The Covid-19 pandemic clearly exceeds the bounds of the emergency and disaster categories. But is it a catastrophe?
Like a catastrophe,5For a description of the characteristics of catastrophic events, see Quarantelli, “Emergencies, Disasters, and Catastrophes.” the Covid-19 pandemic has created widespread impacts—not only to a regional community, but to a global one, impeding the ability for communities to support one another. In the United States, community functions have been sharply curtailed. Local resources, including emergency organizations, have been directly impacted in many places. The pandemic has garnered widespread national and global media attention that has contributed to shaping the understanding of the event, particularly as reality has been disputed and politicized.“Rather than the widespread destruction of housing and infrastructures, the pandemic has manifested through illness and death, economic recession, and strain on health and governance systems.”
However, the Covid-19 pandemic differs from the current articulation of catastrophic events in seemingly important ways. Rather than the widespread destruction of housing and infrastructures, the pandemic has manifested through illness and death, economic recession, and strain on health and governance systems. Local leadership has largely remained intact, allowing for locally led responses. Although, like in a catastrophe, federal leadership has been necessary to provide technical expertise and specific resources like personal protective equipment (PPE) and ventilators. The help that usually converges from surrounding communities has largely been absent given the diffuse nature of needs and impacts. Finally, where ordinarily catastrophes (as well as emergencies and disasters) are relatively short in duration and contained geographically, the pandemic is a global event that will require a possibly years-long response.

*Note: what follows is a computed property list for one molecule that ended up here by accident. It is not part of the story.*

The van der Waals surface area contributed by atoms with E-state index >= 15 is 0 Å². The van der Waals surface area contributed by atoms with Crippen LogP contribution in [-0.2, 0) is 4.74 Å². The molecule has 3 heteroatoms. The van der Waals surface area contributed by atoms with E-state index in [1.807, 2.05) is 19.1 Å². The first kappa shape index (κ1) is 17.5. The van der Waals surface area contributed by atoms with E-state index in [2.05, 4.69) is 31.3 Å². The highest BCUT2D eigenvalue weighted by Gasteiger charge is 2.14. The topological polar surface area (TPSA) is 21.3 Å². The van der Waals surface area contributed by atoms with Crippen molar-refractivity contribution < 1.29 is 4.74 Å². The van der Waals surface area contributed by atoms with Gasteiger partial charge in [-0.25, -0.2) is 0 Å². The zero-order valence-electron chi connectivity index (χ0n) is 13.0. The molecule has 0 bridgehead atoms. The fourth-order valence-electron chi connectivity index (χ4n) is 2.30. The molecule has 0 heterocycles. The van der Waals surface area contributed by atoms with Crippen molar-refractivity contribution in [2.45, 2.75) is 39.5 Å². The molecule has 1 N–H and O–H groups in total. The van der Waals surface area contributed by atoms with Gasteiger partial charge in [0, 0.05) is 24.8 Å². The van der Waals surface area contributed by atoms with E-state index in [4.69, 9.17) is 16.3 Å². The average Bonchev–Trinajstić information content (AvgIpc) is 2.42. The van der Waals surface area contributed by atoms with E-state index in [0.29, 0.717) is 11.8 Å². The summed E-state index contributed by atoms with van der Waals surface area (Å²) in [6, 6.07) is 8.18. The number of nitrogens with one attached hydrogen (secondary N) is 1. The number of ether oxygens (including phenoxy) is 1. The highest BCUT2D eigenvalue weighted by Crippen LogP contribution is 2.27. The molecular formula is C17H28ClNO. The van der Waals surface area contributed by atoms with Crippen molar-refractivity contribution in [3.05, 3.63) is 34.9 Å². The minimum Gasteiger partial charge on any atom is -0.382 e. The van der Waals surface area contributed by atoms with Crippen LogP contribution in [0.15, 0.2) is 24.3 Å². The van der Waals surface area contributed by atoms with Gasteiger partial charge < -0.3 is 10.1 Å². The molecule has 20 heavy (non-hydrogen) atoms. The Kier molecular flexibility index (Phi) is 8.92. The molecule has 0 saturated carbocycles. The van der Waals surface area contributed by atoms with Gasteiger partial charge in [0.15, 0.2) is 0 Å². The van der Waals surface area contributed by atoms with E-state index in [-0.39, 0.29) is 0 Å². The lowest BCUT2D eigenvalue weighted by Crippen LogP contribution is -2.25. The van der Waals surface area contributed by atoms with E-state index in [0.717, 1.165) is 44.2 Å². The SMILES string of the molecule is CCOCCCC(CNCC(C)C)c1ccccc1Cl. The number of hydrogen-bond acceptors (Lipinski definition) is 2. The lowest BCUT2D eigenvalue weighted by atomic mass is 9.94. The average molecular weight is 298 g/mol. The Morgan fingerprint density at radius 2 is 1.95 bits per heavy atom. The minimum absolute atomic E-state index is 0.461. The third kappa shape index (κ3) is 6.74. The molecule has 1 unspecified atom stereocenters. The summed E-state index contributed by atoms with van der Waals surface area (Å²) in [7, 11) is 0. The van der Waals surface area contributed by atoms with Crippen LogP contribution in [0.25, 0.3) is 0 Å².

At this early stage, there is evidence to suggest that the Covid-19 pandemic does not neatly fit within the existing classification of hazard events (e.g., types of impacts are atypical, local leadership remains intact, duration of the event itself is long). It may be the case that the pandemic is an indication that the catastrophe category needs to be expanded or there may be a need for an additional category that has yet to be articulated.6There has been brief mention of the possibility of a “mega-catastrophe” category, see Barnshaw, Letuka, and Quarantelli, “Characteristics of Catastrophes and their Social Evolution.” For a discussion of complex humanitarian emergencies, see J. M. Albala-Bertrand, “Responses to Complex Humanitarian Emergencies and Natural Disasters: An Analytical Comparison,” Third World Quarterly 21, no. 2 (2000): 215–227. It is also possible that what is necessary is a fundamental reimagining of how hazard events are categorized and compared to better represent our lived reality.7Outside of the emergencies/disasters/catastrophes framework, there are other event categorization schemes from related disciplines and related international scholarship. These schemes are valuable and useful, but the differences in terminology and, occasionally, in language, make it difficult to integrate them into this discussion. Some may interpret the inability to categorize the pandemic as a failure of the hazard event conceptualization, but we view it as an important moment for refinement.